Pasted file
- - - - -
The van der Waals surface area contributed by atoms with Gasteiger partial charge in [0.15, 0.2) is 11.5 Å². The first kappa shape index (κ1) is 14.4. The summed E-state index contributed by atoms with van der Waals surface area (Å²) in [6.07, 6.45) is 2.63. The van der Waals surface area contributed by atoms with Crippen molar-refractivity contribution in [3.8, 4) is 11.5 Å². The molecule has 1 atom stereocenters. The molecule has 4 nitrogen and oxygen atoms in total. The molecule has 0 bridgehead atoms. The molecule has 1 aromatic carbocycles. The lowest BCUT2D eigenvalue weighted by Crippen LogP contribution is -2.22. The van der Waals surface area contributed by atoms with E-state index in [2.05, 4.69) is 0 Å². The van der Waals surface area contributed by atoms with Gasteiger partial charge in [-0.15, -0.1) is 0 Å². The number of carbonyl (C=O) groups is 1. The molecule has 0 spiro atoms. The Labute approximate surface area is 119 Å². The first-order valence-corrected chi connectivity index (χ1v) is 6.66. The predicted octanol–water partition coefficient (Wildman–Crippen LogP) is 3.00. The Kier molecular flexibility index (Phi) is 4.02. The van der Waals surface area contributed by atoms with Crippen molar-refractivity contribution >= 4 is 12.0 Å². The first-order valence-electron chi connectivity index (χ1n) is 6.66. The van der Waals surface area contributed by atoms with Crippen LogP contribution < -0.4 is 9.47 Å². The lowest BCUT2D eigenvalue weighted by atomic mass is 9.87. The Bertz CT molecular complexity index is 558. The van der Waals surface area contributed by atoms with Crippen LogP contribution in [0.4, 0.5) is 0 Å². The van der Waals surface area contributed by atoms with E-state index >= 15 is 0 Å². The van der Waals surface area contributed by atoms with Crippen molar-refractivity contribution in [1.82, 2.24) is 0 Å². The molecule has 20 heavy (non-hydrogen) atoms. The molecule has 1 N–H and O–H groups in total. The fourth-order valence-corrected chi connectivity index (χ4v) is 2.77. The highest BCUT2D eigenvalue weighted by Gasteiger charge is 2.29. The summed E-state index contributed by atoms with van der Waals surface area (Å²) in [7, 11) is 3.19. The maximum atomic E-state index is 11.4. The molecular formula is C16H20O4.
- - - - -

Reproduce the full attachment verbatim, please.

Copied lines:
The van der Waals surface area contributed by atoms with Gasteiger partial charge in [0.15, 0.2) is 11.5 Å². The first kappa shape index (κ1) is 14.4. The summed E-state index contributed by atoms with van der Waals surface area (Å²) in [6.07, 6.45) is 2.63. The van der Waals surface area contributed by atoms with Crippen molar-refractivity contribution in [3.8, 4) is 11.5 Å². The molecule has 1 atom stereocenters. The molecule has 4 nitrogen and oxygen atoms in total. The molecule has 0 bridgehead atoms. The molecule has 1 aromatic carbocycles. The lowest BCUT2D eigenvalue weighted by Crippen LogP contribution is -2.22. The van der Waals surface area contributed by atoms with E-state index in [2.05, 4.69) is 0 Å². The van der Waals surface area contributed by atoms with Gasteiger partial charge in [-0.15, -0.1) is 0 Å². The number of carbonyl (C=O) groups is 1. The molecule has 0 spiro atoms. The Labute approximate surface area is 119 Å². The first-order valence-corrected chi connectivity index (χ1v) is 6.66. The predicted octanol–water partition coefficient (Wildman–Crippen LogP) is 3.00. The Kier molecular flexibility index (Phi) is 4.02. The van der Waals surface area contributed by atoms with Crippen molar-refractivity contribution >= 4 is 12.0 Å². The first-order valence-electron chi connectivity index (χ1n) is 6.66. The van der Waals surface area contributed by atoms with Crippen LogP contribution < -0.4 is 9.47 Å². The lowest BCUT2D eigenvalue weighted by atomic mass is 9.87. The Bertz CT molecular complexity index is 558. The van der Waals surface area contributed by atoms with Crippen LogP contribution in [0.4, 0.5) is 0 Å². The van der Waals surface area contributed by atoms with E-state index >= 15 is 0 Å². The van der Waals surface area contributed by atoms with Crippen molar-refractivity contribution in [1.82, 2.24) is 0 Å². The molecule has 20 heavy (non-hydrogen) atoms. The molecule has 1 N–H and O–H groups in total. The fourth-order valence-corrected chi connectivity index (χ4v) is 2.77. The highest BCUT2D eigenvalue weighted by Gasteiger charge is 2.29. The summed E-state index contributed by atoms with van der Waals surface area (Å²) in [7, 11) is 3.19. The maximum atomic E-state index is 11.4. The molecular formula is C16H20O4.